Prostitute or Saint?

Who is this Mary Magdalene, also called Mary of Magdala? The answer is extremely convoluted. In Scripture she was an important follower of Jesus, present at the Crucifixion and sent by Jesus to proclaim the Resurrection to the apostles, who did not believe her. In the canonical gospels she is mentioned by name twelve times1—more than most of the apostles and more than any woman other than Jesus’ mother. And all this notoriety in a society whose beliefs and language were entirely patriarchal!

Figure 1. Guido Cagnacci, Martha Rebuking Mary Magdalene for Her Vanity, c.1660-1663, Pasadena, Norton Simon Museum.

The Western Church developed elaborate legends about her missionary travels to southern France, where she became a hermit.2 The Eastern Church styled her Equal to the Apostles and Apostle to the Apostles and never saw her as a fallen woman; for them, she is one of the seven Myrrh-Bearing Women who brought spices to the tomb and were the first witnesses of the Resurrection.3 As a powerful example of Eastern veneration for her, in the sixth century Patriarch Gregory of Antioch gave this as Jesus’ message to Mary Magdalene: “Proclaim to my disciples the mysteries which you have seen. Become the first teacher of the teachers. Peter, who has denied me, must learn that I can also choose women as apostles.”4 

So what happened? How did she come to be portrayed as a repentant prostitute? The passing mention of Jesus casting out seven demons from her hardly equals a lurid past; the demons could just as well represent a physical illness.5

The trouble dates back to 591, when Pope St. Gregory I the Great gave a sermon conflating Mary Magdalene with Mary of Bethany and the unnamed “sinful woman” of Luke 7:36–50.6 In due course elaborate legends arose about this rich and beautiful prostitute who saw the error of her ways thanks to Jesus. Her tale paralleled that of St. Mary of Egypt, an actual sex worker turned hermit.7 It was an irresistible story declaring that even the worst sin can be forgiven. But it was also a tale that effectively neutralized a strong and faithful woman. Over time, a repentant Mary Magdalene became the foil for a sinless Virgin Mary, Mother of Godthe pair covering the two extremes of female roles. Eventually, both pre- and post-repentance Magdalenes functioned as the excuse for erotic depictions of nudity under the guise of religion.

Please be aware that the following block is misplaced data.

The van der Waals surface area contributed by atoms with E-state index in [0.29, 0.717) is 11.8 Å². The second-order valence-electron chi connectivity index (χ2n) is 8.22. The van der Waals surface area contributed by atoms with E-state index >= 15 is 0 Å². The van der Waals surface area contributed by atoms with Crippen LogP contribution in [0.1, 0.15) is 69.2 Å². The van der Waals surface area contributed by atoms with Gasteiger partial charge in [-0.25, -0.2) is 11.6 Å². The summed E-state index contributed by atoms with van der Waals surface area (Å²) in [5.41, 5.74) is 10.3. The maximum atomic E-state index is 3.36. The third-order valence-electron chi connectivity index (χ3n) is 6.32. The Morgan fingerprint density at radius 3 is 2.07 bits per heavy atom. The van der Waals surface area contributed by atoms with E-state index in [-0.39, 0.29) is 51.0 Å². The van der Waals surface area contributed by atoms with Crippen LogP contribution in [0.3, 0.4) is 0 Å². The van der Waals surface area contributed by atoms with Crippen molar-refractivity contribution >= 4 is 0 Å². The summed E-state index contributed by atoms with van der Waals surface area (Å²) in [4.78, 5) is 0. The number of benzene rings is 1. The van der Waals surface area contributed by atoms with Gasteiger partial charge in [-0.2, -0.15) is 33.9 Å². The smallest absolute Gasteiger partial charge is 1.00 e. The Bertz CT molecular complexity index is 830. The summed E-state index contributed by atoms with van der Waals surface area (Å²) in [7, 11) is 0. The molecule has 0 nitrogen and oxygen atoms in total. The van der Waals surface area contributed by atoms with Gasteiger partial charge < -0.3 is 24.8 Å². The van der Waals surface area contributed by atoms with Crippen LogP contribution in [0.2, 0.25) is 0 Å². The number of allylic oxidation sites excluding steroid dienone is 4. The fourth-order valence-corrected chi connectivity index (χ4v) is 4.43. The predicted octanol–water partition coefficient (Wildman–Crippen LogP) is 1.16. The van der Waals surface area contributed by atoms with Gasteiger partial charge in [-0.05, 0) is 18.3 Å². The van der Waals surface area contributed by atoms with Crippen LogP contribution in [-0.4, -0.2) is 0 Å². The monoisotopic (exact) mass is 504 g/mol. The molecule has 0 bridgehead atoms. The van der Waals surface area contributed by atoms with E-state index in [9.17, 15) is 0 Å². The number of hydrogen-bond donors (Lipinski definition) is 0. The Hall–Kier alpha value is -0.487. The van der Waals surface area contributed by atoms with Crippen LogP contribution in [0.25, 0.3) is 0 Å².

When in the sixteenth century some Protestants rejected Gregory’s conflation as unbiblical, the Catholic Church clung to it all the more as an example of great repentance bringing great forgiveness.8 As Scripture scholarship advanced in the Protestant churches, eventually Catholic scholars began to admit that the Magdalene’s reputation had been unjustly tarnished. Finally in 1969 the Vatican’s new calendar of saints officially uncoupled the three women,9 and, in 2016, Pope Francis raised her feast to the rank of other apostles, providing new texts that imply acceptance of her historical title Apostle to the Apostles.10

Figure 2. Alexander Andreyevich Ivanov, Noli Me Tangere (John 20:17), 1835, St. Petersburg, State Russian Museum.

Though her story has been officially revised, this has yet to trickle down to the level of popular culture and devotion. It has, however, been embraced by various feminist causes. 

Nevertheless, the story of a great sinner greatly repenting remains appealing—as does the tale of a strong and saintly woman shaping her own path in a world dominated by men. If only the two views could co-exist in some non-Euclidian universe, and one could choose whichever suited the moment.